When my mother lost her father it was sad, but not unexpected. He was 80 years old, had had that lingering kind of cancer that old men often get, and there was plenty of time to prepare for his death. Not that any of us ever acknowledged his demise or named the dread disease he lived with for so long. Until the day he died he spoke of getting well, would not reveal his feelings or let us tell him ours, and we all aided and abetted his fantasy. He hid behind the wall of an impossible dream because he needed to, but that wall troubled my mother long after he was gone. It's not just that I miss him, she would say. It's not that I haven't accepted his death. But it feels like there was unfinished business. Something left undone. See full article

Patricia M. Kelly, Ph.D.Consider a One Minute Vacation to Manage Stress
By Patricia M. Kelly, Ph.D.
Paula is a mother of three school aged children and a nurse in a busy practice of internal medicine. Her afternoons are filled with drop offs and pickups to after school activities, shopping and other errands; homework, dinner preparation and a host of other household chores leave little personal time. Stressful? Conrad listens attentively to news of Iraq where his oldest daughter is on a tour of duty. After work, he stops by to visit his widowed mother who is showing signs of early dementia; he shares a cup of tea and completes a few small chores. Stressful? See full article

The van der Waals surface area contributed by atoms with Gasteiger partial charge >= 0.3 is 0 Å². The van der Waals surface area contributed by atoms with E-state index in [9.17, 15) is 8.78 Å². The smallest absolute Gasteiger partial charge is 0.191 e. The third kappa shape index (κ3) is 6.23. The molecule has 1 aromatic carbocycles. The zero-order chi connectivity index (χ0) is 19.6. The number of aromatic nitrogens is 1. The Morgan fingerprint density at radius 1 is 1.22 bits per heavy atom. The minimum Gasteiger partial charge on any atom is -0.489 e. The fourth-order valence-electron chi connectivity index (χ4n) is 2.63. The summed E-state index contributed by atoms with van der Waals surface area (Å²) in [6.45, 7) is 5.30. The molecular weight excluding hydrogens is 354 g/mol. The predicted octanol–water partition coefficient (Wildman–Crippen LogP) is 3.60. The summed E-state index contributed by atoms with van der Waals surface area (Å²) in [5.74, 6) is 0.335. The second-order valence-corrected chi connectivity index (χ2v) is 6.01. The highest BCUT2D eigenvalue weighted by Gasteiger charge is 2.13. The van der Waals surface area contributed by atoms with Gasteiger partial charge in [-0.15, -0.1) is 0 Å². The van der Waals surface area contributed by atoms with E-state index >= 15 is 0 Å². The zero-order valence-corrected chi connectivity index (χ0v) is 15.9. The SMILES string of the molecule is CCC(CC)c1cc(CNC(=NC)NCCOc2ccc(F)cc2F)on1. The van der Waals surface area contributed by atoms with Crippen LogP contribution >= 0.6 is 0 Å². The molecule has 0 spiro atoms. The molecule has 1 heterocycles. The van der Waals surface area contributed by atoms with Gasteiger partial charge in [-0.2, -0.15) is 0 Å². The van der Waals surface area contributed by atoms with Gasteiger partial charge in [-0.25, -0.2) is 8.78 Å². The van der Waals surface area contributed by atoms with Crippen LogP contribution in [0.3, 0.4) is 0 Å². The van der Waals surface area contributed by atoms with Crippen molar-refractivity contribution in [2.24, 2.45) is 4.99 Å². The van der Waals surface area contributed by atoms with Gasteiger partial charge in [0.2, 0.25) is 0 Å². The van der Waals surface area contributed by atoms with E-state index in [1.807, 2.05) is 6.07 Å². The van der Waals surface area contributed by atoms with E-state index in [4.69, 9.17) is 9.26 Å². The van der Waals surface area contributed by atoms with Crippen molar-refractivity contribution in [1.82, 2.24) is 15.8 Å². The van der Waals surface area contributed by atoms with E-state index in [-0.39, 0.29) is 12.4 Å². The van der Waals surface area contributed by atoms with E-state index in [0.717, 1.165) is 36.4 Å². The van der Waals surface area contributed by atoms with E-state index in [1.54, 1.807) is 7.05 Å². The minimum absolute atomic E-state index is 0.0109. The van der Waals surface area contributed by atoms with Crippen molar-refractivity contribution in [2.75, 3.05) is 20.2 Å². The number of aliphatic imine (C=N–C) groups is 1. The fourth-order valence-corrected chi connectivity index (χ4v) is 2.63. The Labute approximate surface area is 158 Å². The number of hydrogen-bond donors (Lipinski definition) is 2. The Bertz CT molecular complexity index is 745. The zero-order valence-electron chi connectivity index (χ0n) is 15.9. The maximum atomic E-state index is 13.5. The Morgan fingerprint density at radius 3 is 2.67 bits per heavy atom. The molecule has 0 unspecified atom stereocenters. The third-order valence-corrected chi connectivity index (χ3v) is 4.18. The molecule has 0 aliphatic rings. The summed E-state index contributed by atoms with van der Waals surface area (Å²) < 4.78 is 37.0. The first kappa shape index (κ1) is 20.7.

Cynthia Peikoff, LCSWWhat Makes You Happy?
By Cynthia Peikoff, LCSW
Imagine if someone told you "if you make a conscious decision to be happy, you can be happy! "If you assume full personal responsibility for your actions, thoughts and feelings, and refuse to blame others for your own unhappiness, you can be happy." What Makes You Happy? First, you must identify for yourself what makes you happy. Happy people can tell you in an instant what makes them happy. According to Foster & Hicks, the authors of How We Choose To Be Happy*, "happy people live their passions and dive into those things that make them happiest, regardless of the complexities of their life circumstances. When happy people have been hurt they refuse to act like victims." See full article